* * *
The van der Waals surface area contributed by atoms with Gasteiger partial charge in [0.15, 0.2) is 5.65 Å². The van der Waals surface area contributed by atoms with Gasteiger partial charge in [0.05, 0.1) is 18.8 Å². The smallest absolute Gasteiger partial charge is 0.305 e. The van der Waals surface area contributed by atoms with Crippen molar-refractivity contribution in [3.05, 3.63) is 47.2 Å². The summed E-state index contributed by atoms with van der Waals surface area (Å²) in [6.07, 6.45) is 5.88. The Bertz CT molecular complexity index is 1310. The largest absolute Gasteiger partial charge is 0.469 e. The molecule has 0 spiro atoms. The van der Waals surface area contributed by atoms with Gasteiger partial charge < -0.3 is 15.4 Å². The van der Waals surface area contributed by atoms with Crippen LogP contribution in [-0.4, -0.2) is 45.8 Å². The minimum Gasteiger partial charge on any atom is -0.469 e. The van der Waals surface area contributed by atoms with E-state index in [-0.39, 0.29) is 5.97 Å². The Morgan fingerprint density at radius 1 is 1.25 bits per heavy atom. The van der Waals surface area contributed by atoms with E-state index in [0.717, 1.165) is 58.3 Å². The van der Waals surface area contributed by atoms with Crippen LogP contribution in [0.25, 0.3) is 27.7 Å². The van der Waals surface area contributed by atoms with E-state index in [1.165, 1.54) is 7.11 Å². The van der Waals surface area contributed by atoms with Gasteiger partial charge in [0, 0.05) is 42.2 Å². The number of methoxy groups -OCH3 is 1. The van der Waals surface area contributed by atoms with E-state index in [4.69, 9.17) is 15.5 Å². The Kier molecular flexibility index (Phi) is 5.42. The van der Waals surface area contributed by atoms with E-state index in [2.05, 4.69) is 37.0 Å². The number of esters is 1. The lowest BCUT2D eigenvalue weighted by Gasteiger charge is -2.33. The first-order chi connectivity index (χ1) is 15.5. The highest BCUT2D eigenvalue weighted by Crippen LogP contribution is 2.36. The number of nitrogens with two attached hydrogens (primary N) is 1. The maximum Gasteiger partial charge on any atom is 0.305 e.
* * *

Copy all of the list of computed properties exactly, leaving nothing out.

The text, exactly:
The van der Waals surface area contributed by atoms with Gasteiger partial charge in [0.15, 0.2) is 5.65 Å². The van der Waals surface area contributed by atoms with Gasteiger partial charge in [0.05, 0.1) is 18.8 Å². The smallest absolute Gasteiger partial charge is 0.305 e. The van der Waals surface area contributed by atoms with Crippen molar-refractivity contribution in [3.05, 3.63) is 47.2 Å². The summed E-state index contributed by atoms with van der Waals surface area (Å²) in [6.07, 6.45) is 5.88. The Bertz CT molecular complexity index is 1310. The largest absolute Gasteiger partial charge is 0.469 e. The molecule has 0 spiro atoms. The van der Waals surface area contributed by atoms with Gasteiger partial charge < -0.3 is 15.4 Å². The van der Waals surface area contributed by atoms with Crippen LogP contribution in [-0.4, -0.2) is 45.8 Å². The minimum Gasteiger partial charge on any atom is -0.469 e. The van der Waals surface area contributed by atoms with E-state index in [-0.39, 0.29) is 5.97 Å². The Morgan fingerprint density at radius 1 is 1.25 bits per heavy atom. The van der Waals surface area contributed by atoms with E-state index in [0.717, 1.165) is 58.3 Å². The van der Waals surface area contributed by atoms with Crippen LogP contribution in [0.25, 0.3) is 27.7 Å². The van der Waals surface area contributed by atoms with E-state index in [1.165, 1.54) is 7.11 Å². The van der Waals surface area contributed by atoms with Gasteiger partial charge in [0, 0.05) is 42.2 Å². The number of methoxy groups -OCH3 is 1. The van der Waals surface area contributed by atoms with E-state index in [4.69, 9.17) is 15.5 Å². The Kier molecular flexibility index (Phi) is 5.42. The van der Waals surface area contributed by atoms with E-state index in [2.05, 4.69) is 37.0 Å². The number of esters is 1. The lowest BCUT2D eigenvalue weighted by Gasteiger charge is -2.33. The first-order chi connectivity index (χ1) is 15.5. The highest BCUT2D eigenvalue weighted by Crippen LogP contribution is 2.36. The number of nitrogens with two attached hydrogens (primary N) is 1. The maximum Gasteiger partial charge on any atom is 0.305 e.